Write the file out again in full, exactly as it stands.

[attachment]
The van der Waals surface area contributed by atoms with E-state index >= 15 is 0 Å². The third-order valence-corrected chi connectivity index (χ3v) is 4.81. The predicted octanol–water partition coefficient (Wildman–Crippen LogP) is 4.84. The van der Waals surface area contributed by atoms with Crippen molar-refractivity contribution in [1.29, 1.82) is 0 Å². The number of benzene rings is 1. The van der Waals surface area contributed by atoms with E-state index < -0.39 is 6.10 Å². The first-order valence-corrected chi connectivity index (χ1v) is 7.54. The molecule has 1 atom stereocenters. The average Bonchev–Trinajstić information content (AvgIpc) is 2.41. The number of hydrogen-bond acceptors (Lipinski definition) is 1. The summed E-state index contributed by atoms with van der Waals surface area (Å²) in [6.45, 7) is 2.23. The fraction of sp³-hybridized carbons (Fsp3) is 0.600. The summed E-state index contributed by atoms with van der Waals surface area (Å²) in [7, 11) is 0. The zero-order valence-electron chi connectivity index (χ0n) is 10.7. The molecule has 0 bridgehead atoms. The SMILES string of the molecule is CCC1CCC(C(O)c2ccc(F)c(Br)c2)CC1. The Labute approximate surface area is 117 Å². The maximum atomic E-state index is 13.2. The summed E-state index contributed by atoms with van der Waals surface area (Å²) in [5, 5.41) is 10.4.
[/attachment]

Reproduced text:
The van der Waals surface area contributed by atoms with E-state index >= 15 is 0 Å². The third-order valence-corrected chi connectivity index (χ3v) is 4.81. The predicted octanol–water partition coefficient (Wildman–Crippen LogP) is 4.84. The van der Waals surface area contributed by atoms with Crippen molar-refractivity contribution in [1.29, 1.82) is 0 Å². The number of benzene rings is 1. The van der Waals surface area contributed by atoms with E-state index < -0.39 is 6.10 Å². The first-order valence-corrected chi connectivity index (χ1v) is 7.54. The molecule has 1 atom stereocenters. The average Bonchev–Trinajstić information content (AvgIpc) is 2.41. The number of hydrogen-bond acceptors (Lipinski definition) is 1. The summed E-state index contributed by atoms with van der Waals surface area (Å²) in [6.45, 7) is 2.23. The fraction of sp³-hybridized carbons (Fsp3) is 0.600. The summed E-state index contributed by atoms with van der Waals surface area (Å²) in [7, 11) is 0. The zero-order valence-electron chi connectivity index (χ0n) is 10.7. The molecule has 0 bridgehead atoms. The SMILES string of the molecule is CCC1CCC(C(O)c2ccc(F)c(Br)c2)CC1. The Labute approximate surface area is 117 Å². The maximum atomic E-state index is 13.2. The summed E-state index contributed by atoms with van der Waals surface area (Å²) in [5, 5.41) is 10.4.